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“He’s always done that, and we aren’t really sure why…”

“Well, he’s stimming… That’s super common in autistic kids! It’s nothing to worry about at all.”

Since my son was about two he would hit his legs or his chest really fast whenever he was excited.

It didn’t hurt him (though when he’s REALLY excited it can look like it does!) but we never really understood why he did it.

When we asked his OT about it, she was quick to explain to us that he was doing something called ‘stimming’ and that it was a perfectly natural thing for autistic people to do.

I learned more and more about it, and I’ll tell you, stimming is absolutely fascinating to me.

The different ways that people stim, the different reasons for different stims, and everything in between.

And it’s something that I get asked about quite a bit…

Questions like “how do I know if something is a stim or something else?” or “why does my autistic child stim like this?”

So today I’m going to talk all about stimming! What is stimming, and why do autistics stim?

Young child holding a green fidget spinner. Teal and Coral Text on a white overlay at the bottom reads: "What exactly is stimming and why do autistics stim?"

What is Stimming and Why Do Autistics Stim?

So if your autistic child has ‘strange’ behaviors you don’t understand, or your child’s therapist has been bringing up ‘stims’ or ‘stimming’, this post will answer your biggest questions.

First, What is Stimming?

‘Stimming’ is short for ‘Self-Stimulatory Behavior’, and essentially that means that it’s any sort of behavior (think: action) that offers a person the stimulus that they’re craving.

Oftentimes, stimming meets an important sensory need for an autistic person.

It’s SUPER important to not discourage your autistic child from stimming because it is one of several ways that autistics naturally regulate and meet our needs.

While stims might look strange, and they might even be annoying to others, as long as they aren’t truly harmful they should mostly be left alone.

What Does Stimming Look Like?

Stimming can look like a lot of different behaviors.

Some traditional stims that people think of include things like:

  • Flapping arms
  • Spinning in circles
  • Rocking back and forth
  • Head-banging
  • Hitting a body part

But there are tons of other stims that people do that aren’t quite as noticeable or recognizable.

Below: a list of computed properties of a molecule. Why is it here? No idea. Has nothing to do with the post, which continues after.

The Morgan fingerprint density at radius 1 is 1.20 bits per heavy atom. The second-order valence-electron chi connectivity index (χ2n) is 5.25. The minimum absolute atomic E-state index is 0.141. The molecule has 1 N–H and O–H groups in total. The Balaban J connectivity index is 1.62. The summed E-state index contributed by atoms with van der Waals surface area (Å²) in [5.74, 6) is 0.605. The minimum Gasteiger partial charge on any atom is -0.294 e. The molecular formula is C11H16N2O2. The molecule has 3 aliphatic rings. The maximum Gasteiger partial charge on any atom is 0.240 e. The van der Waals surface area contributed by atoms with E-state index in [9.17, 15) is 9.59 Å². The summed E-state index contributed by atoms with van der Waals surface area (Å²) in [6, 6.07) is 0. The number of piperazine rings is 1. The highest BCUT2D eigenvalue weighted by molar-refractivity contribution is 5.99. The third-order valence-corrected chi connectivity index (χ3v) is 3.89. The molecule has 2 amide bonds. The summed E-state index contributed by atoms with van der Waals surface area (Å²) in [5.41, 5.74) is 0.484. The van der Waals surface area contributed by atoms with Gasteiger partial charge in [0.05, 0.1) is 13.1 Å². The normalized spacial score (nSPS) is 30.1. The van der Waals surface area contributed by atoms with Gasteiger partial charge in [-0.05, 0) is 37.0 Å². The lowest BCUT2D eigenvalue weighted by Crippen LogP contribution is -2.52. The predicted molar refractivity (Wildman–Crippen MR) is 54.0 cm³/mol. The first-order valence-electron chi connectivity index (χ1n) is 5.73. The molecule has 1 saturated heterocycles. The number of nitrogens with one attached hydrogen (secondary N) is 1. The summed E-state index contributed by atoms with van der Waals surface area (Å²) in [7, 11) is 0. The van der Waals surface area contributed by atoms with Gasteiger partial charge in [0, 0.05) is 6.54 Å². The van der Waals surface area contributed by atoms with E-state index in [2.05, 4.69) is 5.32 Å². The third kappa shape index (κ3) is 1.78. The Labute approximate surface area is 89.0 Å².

Basically, any action or behavior that’s done (often repetitively) to stimulate the body or fulfill some need is a stim.

Do Non-Autistic People Stim?

Here’s where a lot of people get confused.

While stimming is thought to be a clear sign of autism, neurotypical people stim as well.

The difference is, neurotypical stims are seen more regularly, so they are more socially acceptable and seen as ‘normal’.

  • Tapping a pencil
  • Chewing fingernails
  • Twirling hair
  • Bouncing legs

All of those are examples of stims that neurotypical people often use, but most people wouldn’t recognize them as stims at all.

Why Do Autistics Stim?

Simply put, autistics stim to meet a need.

Our bodies and brains need to stim, and it can sometimes even be painful if we try to prevent or avoid our stims.

In some ways, it’s like an itch. Our brains and bodies can obsess about it until we are able to satisfy the need.

Stimming can also offer us a specific type of sensory input that essentially drowns out other sensory input that we have less control over.

For example, many autistics hum as a stim which helps drown out the random noises happening around them that may otherwise cause sensory overwhelm.

It’s so important to understand that stims aren’t just a habit that autistics have, but an absolutely vital part of the way our brains and bodies self-regulate.

So understanding and encouraging your child to use their stims to meet their individual needs will help them to confidently be who they are and it will help them stay more regulated to help avoid autistic burnout or autism meltdowns!

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